November 24, 2009

Ironman St. George Course Preview

Last, last Saturday(time flies when your having fun), the plan for our St. George training camp group was to get out and ride the bike course and get a feel for pacing and the hills. Looking at the topo elevation on the website you would think it was two laps of a massive out of saddle effort followed by a white knuckle descent. I was relieved to find that there are really only two "real" short hills (more on that later) but the rest of the course is just steady rollers and you can spend the majority of the time in the aerobars. That is not to say that it does not have a good share of climbing or that the run course wont crush your dreams with quad busting hills!


Our goal for the day was to ride two laps of the top loop and see if we could negative split the second lap and get a feel for the course and proper pacing. I wanted to get an idea for my power pacing. I have had my powertap for 10 months now and never had the heart rate monitor working or really used it proactively until I rode the course. . .embarrassing to mention me being an network enginerd and all but I could never get the heart rate working and only used my power numbers after a ride to review my efforts.... 45 seconds in the hands of Gordo and my heart rate was displayed along with my current power and cadence. That alone made the camp worth it for me!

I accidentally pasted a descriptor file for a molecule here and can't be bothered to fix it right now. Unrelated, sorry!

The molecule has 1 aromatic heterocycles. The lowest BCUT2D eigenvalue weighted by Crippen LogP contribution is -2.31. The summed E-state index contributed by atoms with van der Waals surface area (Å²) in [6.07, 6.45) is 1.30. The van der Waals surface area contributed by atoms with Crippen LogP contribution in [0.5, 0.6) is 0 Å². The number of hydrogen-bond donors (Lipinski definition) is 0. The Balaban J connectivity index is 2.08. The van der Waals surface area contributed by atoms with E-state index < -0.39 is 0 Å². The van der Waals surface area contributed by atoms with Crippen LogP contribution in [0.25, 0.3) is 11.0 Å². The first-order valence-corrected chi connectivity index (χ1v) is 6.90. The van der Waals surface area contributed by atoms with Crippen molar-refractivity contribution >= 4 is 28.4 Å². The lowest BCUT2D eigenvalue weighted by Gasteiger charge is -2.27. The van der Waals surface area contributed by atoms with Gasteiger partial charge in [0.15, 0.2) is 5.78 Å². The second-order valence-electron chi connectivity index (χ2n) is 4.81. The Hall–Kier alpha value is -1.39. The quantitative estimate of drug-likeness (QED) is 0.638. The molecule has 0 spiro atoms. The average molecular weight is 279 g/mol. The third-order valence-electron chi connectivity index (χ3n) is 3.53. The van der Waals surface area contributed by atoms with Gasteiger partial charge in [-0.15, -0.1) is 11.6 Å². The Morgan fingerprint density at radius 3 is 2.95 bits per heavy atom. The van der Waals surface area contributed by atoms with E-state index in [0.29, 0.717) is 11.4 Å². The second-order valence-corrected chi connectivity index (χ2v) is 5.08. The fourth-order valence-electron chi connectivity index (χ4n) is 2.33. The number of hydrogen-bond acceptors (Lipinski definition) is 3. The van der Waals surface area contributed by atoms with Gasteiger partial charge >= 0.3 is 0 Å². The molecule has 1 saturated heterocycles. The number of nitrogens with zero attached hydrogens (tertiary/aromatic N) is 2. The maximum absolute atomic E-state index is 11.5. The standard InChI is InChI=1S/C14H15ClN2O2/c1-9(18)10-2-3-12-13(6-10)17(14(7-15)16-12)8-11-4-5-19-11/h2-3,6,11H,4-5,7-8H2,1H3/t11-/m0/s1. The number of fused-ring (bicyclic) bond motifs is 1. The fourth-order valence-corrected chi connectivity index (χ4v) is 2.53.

Gordo also looked at some WKO+ rides that I recently did to help me find a pace but then he mentioned that if you really wanted to see if you nailed pacing on the 2nd lap you should feel like you could ride a 3rd lap. If you feel blown on the 3rd lap you will know where you went wrong. With that.... I decided to go for three laps and use the strategy outlined below.


The bike course slowly winds out of town through some residential streets before opening up on the highways. We started our laps on Bluff street (bottom of the loop) so I cannot comment on the fist few miles from T1. Again, I believe most athletes will be able to spend a good deal of time in the aerobars while climbing because the grade is subtle and the pace is still somewhat "quick". After a merge onto highway 91 there are a few short rollers. You can see these on the elevation profile just before mile 20. This is where the danger of punching it on these hills will come back to get those to eager to settle into the ride. Once you get on CR-3184 highway the rollers are more gentle and it is much easier to settle into a pace. This is also where the "canyon" begins and the views this time of year were amazing. My first lap I just tried to take it all in.